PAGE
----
El Faro Journalists Sue Over Pegasus Spyware

A group of journalists with the El Salvador-based news organization El Faro are suing NSO Group for allegedly installing Pegasus spyware on their iPhones.

In a complaint filed Wednesday in federal court in San Jose, California, the journalists, including El Faro director Carlos Dada, say they were repeatedly hacked by the Israeli company NSO Group in 2020 and 2021.

“The Pegasus attacks have profoundly disrupted plaintiffs’ lives and work,” the complaint alleges. 

The journalists, who are represented by the Knight First Amendment Institute at Columbia University, add that the spyware compromised their safety, their sources' safety, and hindered newsgathering efforts.

“The attacks have deterred some sources from sharing information with plaintiffs,” the complaint alleges. “Some plaintiffs have been diverted from pressing investigative projects by the necessity of assessing which data was stolen, and of taking precautions against the possibility that the stolen data will be exploited.”

The Israeli company installed Pegasus to spy on journalists, activists, government officials and others in more than 50 countries, the Washington Post reported last year. 

NSO allegedly installed the malware by exploiting vulnerabilities in Apple devices. After Pegasus has been installed, the software allows third parties to secretly activate smartphones' microphones and cameras, and also to access the owners' messages and contacts, phone logs, social media accounts and web browsing activity, the complaint alleges.

"Defendants have sold Pegasus to authoritarian and rights-abusing governments around the world, and many of those governments have used the spyware to target journalists, human rights activists, and political opponents," the El Faro journalists allege.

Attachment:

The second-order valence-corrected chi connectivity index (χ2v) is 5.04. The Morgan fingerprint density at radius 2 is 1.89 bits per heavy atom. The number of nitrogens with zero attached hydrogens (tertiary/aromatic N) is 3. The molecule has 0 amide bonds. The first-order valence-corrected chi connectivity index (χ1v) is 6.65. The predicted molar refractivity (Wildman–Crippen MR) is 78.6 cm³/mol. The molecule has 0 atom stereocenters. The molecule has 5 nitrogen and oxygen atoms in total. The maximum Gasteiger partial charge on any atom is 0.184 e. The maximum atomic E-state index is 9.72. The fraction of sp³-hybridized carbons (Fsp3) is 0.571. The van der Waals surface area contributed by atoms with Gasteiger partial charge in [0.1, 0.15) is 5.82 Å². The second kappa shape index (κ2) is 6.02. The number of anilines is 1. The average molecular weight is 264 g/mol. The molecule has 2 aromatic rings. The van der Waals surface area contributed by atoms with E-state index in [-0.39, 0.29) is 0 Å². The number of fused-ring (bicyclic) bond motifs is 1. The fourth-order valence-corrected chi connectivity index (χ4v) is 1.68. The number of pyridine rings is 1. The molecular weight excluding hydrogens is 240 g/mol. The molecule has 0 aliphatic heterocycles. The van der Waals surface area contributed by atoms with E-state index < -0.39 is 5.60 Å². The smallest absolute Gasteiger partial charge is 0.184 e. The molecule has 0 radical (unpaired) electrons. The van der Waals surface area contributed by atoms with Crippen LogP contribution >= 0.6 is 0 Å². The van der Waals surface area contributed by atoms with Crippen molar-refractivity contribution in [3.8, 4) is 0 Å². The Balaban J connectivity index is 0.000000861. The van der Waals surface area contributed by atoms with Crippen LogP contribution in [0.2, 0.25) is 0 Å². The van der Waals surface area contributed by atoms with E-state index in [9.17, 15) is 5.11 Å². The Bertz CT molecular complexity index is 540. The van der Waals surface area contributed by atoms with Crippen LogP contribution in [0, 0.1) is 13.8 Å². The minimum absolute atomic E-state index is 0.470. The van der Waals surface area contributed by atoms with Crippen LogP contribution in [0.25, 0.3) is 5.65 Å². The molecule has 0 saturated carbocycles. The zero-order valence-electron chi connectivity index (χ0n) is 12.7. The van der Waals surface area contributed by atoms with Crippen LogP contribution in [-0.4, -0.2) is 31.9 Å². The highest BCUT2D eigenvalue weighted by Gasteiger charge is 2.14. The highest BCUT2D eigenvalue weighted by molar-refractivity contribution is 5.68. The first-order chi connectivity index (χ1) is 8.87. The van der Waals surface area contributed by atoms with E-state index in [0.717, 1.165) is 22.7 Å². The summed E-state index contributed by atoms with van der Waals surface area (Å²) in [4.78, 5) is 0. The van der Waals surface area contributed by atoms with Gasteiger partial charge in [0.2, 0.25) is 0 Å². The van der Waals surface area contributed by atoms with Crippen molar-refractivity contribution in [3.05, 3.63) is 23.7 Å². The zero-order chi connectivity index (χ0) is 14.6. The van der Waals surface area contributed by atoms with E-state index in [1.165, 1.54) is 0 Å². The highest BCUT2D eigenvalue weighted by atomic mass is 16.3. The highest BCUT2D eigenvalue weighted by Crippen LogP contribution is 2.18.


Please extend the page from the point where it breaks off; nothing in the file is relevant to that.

The journalists say they were “profoundly impacted” by the spyware, adding that they were subjected to 226 Pegasus infections between June of 2020 and November of 2021.

“The attacks -- which intensified around El Faro’s publication of major stories -- damaged devices used by employees for both professional and personal purposes and resulted in the exfiltration of sensitive data to defendants and their clients,” the complaint alleges.

The El Faro employees claim NSO Group violated various federal and state laws, including the federal Computer Fraud and Abuse Act -- an anti-hacking law that prohibits companies from accessing computer servers without authorization.

NSO Group also faces lawsuits by Facebook and Apple.

Facebook's complaint, filed in October of 2019, alleges that NSO installed Pegasus on the phones of approximately 1,400 WhatsApp users, including human rights leaders, journalists, government officials, and diplomats.

NSO argued it's immune from civil lawsuits in the U.S. under the Foreign Sovereign Immunity Act, which protects foreign governments from liability. NSO contended that it was covered by that law because it acted at the direction of foreign governments.

The 9th Circuit Court of Appeals rejected that argument last year, writing that the Foreign Sovereign Immunity Act protects countries, not private companies that license technology to governments.

NSO recently asked the Supreme Court to take up the case. That request is pending.

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